Italians take in migrants at sea, NGOs say Malta refusing to coordinate rescues

Malta armed forces remain unresponsive to calls from Alarmphone to coordinate rescue of big boat of 500 people out at sea

A rescue aboard the Sea Eye vessel from December 2021. Photo: Sea-Eye/Fiona Alihosi
A rescue aboard the Sea Eye vessel from December 2021. Photo: Sea-Eye/Fiona Alihosi

A boatload of 450 migrants at sea who were refused a rescue coordination by Malta, have been landed in Italy, in the port of Pozzala.

The Sicilian port-town’s mayor, Roberto Ammatuna, announced the arrival, saying the town’s “system of reception is ready”.

Ammatuna said it was inevitable that the good weather brought by summer would prompt new arrivals over the course of the season. “It is now without question that a European military force in the Mediterranean must be ever present – the rescue of thousands of human lives cannot be the sole prerogative for some NGOs only.”

The large boat of 450 migrants and asylum seekers was escorted inwards from 30 miles out of Portopalo by Italian finance police. Another 57 asylum seekers were landed in Lampedusa, while another 145 are expected in August, after being rescued by the Sea Watch 4 rescue ship.

Malta was accused of having refused to intervene in a rescue of two boats with over 500 lives at stake in the Mediterranean Sea.

According to alerts from the migrant rescue charity Alarmphone, Malta’s armed forces remained unresponsive. The island has already failed to coordinate or carry out rescues after two cases earlier this week, where people in Malta’s search and rescue were only rescued due to the intervention of merchant vessels and NGO boats.

According to Alarmphone, in the case of a boat of 26 people, the AFM was actively encouraging merchant vessels not to respond to the distress signals of the people on board. Another alert has been sent out for the rescue of a big boa that left Tobruk, in Libya, reportedly encountering engine problems with people aboard who are sick and without food and water.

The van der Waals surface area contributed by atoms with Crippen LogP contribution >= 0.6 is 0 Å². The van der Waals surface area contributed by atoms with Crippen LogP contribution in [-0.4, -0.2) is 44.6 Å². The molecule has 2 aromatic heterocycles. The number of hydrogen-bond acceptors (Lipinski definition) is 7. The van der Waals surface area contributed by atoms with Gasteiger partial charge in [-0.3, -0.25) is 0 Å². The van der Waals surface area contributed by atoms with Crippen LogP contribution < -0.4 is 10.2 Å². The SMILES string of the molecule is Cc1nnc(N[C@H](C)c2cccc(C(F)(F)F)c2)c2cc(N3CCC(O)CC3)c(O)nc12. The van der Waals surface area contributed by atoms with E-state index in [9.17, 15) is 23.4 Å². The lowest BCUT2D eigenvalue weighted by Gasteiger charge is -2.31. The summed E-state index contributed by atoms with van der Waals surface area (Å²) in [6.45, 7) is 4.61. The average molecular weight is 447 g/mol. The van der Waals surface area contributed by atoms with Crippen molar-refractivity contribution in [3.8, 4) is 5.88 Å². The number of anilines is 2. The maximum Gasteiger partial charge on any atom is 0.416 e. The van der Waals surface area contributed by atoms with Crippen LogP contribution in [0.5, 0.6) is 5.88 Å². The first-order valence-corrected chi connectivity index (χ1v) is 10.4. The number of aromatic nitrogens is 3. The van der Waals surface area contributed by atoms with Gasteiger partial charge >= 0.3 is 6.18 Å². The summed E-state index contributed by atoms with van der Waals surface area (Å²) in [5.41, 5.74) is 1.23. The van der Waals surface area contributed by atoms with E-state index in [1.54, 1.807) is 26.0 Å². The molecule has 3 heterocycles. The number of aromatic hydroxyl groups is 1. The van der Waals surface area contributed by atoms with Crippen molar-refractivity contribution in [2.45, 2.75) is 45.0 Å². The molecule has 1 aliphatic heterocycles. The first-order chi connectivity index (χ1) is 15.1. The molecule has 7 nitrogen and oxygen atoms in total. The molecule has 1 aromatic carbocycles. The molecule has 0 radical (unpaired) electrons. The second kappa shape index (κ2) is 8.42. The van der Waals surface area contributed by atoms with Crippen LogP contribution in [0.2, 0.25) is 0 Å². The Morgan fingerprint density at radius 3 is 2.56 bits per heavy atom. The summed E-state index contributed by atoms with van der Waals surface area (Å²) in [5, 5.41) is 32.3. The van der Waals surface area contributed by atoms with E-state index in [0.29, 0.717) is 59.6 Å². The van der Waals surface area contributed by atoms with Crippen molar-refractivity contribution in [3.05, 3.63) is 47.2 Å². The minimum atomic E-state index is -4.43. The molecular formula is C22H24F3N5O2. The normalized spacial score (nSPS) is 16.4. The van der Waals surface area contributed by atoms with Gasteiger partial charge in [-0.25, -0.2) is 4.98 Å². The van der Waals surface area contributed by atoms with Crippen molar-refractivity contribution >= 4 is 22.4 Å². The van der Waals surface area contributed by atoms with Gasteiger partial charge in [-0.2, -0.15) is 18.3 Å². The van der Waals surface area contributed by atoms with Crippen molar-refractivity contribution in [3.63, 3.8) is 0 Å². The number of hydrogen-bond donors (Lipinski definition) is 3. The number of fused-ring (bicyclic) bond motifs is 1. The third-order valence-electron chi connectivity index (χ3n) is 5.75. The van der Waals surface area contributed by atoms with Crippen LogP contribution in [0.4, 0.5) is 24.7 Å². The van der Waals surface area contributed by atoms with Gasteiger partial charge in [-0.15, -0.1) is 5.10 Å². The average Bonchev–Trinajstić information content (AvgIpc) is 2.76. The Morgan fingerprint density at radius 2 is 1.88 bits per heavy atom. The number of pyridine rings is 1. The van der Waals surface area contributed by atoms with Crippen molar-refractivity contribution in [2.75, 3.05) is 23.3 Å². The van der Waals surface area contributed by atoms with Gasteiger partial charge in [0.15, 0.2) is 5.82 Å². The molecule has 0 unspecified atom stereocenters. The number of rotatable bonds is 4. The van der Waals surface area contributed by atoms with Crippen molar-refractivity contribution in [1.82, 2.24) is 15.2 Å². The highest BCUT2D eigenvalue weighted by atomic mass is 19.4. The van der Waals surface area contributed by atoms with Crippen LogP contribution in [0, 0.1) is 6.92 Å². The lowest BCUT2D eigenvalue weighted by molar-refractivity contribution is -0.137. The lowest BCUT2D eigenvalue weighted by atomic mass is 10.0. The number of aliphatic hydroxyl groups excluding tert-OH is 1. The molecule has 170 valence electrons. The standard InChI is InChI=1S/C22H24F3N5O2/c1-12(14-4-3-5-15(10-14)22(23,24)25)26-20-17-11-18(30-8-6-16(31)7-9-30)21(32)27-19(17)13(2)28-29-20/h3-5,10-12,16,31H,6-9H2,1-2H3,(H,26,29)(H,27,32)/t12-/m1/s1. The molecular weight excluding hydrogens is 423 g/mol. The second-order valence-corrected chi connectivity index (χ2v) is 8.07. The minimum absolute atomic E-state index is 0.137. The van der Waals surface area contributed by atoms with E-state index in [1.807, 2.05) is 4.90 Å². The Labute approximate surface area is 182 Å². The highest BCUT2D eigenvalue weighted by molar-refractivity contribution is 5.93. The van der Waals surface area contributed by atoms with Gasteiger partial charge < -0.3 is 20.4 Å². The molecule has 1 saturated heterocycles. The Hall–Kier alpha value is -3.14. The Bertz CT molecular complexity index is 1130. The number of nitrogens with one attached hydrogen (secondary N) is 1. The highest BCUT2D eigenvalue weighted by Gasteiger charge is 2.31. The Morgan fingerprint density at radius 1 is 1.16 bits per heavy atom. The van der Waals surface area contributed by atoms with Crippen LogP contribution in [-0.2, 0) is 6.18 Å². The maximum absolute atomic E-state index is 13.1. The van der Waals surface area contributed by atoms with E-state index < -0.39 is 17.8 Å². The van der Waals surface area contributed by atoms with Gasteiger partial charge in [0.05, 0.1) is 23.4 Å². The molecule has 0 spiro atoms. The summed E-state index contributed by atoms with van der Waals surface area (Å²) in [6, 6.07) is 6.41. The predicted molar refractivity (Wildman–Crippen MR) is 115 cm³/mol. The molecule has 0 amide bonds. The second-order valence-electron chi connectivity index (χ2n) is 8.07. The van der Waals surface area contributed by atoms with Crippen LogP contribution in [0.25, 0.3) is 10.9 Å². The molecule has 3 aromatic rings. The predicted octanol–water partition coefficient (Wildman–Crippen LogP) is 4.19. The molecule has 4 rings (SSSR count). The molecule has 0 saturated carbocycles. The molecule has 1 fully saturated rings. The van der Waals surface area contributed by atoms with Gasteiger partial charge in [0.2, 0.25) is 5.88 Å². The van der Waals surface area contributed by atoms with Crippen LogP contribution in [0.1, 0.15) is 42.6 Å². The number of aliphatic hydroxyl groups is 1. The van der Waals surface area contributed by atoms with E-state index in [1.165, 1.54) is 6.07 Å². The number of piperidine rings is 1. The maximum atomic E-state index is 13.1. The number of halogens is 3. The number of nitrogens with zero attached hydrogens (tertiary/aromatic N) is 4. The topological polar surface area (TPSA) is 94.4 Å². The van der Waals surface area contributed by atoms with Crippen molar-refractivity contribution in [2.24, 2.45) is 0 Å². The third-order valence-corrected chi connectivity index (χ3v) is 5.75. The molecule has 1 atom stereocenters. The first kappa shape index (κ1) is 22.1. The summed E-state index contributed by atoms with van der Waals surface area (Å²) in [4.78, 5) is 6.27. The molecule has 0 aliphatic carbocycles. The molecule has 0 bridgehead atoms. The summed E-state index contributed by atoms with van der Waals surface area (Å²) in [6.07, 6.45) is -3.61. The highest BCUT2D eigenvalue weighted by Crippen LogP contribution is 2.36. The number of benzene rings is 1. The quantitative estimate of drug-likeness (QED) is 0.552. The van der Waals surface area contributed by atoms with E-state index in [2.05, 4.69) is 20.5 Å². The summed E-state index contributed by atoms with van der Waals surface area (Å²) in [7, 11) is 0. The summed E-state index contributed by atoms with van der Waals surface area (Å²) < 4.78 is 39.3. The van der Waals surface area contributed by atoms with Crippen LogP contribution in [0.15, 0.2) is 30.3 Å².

“We alerted authorities and demand an immediate rescue operation!” Alarmphone said.

Earlier this week, migrant rescue charity Sea-Eye accused the Maltese rescue coordination centre of refusing to coordinate rescue efforts for a distress call from migrants at sea inside the Maltese search and rescue zone.

During the night of Wednesday, 11 May and Thursday 12 May, a distress call reached the Sea-Eye 4 vessel via the organization AlarmPhone, from 24 people in distress in a small wooden boat in the Maltese search and rescue zone.

They were eventually accepted into the port of Pozzallo, Sicily.

Refusal of rescue

Sea-Eye said that on 12 May, oil tanker Ross Sea approached the wooden boat. During the radio communication between Sea-Eye 4 and Ross Sea, the tanker’s captain stated that he tried to reach the rescue coordination centre in Malta, but received no response for a while. “RCC Malta told me to keep on monitoring. They asked me to just stay around and keep on monitoring from distance,” he told Sea-Eye 4.

“We regularly receive no response from the rescue centre in Malta during maritime emergencies as well. Why didn’t Malta directly ask Ross Sea to rescue the people? Malta did not send any help for three days! By now, Malta stops at nothing to prevent people seeking protection from being able to reach Malta,” said Gorden Isler, Chairman of Sea-Eye.

“If Malta had coordinated the rescue and had it carried out by the Ross Sea, whose next port of destination would have been the Maltese capital Valletta, Malta would have had to take in the people seeking protection.”

Another rescue charity, the Médecins Sans Frontières (MSF), rescued 470 on the morning of 9 May and over the following 72 hours, from seven boats in distress in the Libyan and Maltese search and rescue zones. They are now on the rescue ship Geo Barents, operating in the central Mediterranean sea.

Yet none of the boats were identified by the relevant maritime rescue coordination centres, and MSF was assisted by Alarm Phone, the Mediterranean monitoring organisation, and Pilotes Volontaires, a French-based non-profit organisation providing aerial observation.

“We were again appalled by the inaction of the Maltese and Italian authorities while almost 100 lives were hanging in the balance. The Maltese armed forces, who are primary responsible for rescues in the Maltese search and rescue zone, were informed at the same time as us, but they remained silent and inactive, neglecting their legal obligation to provide or coordinate assistance. They also ignored our request for a port of safety,” said Juan Matias Gil, MSF head of mission for SAR operations.